The Raiders have a higher number of former college players looking for a crack at a professional league. Former East Carolina University players Durwin Lamb and Jarrett Wiggins and former St. Augustine’s star Tyron Laughinghouse, among others, line the roster.
For many 20-something former players who didn’t know their next move, the Raiders have been a haven.
Devaris Jenkins went to college on a track scholarship but didn’t enjoy his experience, so he went back to football. After playing football at a junior college, he planned to walk on at ECU before a 2008 car accident seriously injured him a few months before tryouts. When he returned to health, he wanted to find a place at which he could take another shot at a college team, but his options were limited.
“I had the urge still, and I knew I had something left in me,” Jenkins said. “I was young, athletic, still working out. I knew I could do it, but I was out of football for a few years, and I needed new, updated film.”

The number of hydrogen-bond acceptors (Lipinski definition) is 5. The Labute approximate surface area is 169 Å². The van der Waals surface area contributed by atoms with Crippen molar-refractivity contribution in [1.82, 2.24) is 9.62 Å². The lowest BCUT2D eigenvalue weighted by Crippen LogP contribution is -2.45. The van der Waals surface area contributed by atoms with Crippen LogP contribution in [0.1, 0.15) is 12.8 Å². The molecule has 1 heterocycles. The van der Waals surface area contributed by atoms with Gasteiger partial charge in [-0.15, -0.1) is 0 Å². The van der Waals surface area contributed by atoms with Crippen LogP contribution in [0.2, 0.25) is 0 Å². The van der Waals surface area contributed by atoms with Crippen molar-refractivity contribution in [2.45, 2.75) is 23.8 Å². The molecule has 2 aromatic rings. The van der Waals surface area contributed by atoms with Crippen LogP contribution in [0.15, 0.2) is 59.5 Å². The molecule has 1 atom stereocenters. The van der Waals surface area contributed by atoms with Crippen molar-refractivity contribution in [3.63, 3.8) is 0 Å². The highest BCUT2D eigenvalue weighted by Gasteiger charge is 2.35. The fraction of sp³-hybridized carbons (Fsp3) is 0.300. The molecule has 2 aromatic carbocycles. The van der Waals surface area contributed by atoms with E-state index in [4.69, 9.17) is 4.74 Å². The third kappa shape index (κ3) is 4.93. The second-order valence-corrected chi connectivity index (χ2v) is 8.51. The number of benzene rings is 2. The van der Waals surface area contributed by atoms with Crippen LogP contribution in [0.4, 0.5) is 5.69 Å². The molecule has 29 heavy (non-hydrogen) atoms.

A couple teams at which Jenkins looked folded, but eventually the game picked up in more spots in Eastern North Carolina. The college scholarship didn’t materialize for Jenkins, who suffered a career-ending ankle injury this season for the Raiders.
But he has liked playing so much that he plans to stick around as a coach. In a few short years, Jenkins said, the system has gone from one in which teams begged prospective players to come out for the team to one in which prospective players no longer can be guaranteed a spot.
The quality has improved drastically, Jenkins said.
“A lot of people think semi-pro football was very mediocre and wasn’t worth the time,” Jenkins said. “The best way to change that perception is to find a group of guys on the same page as you.”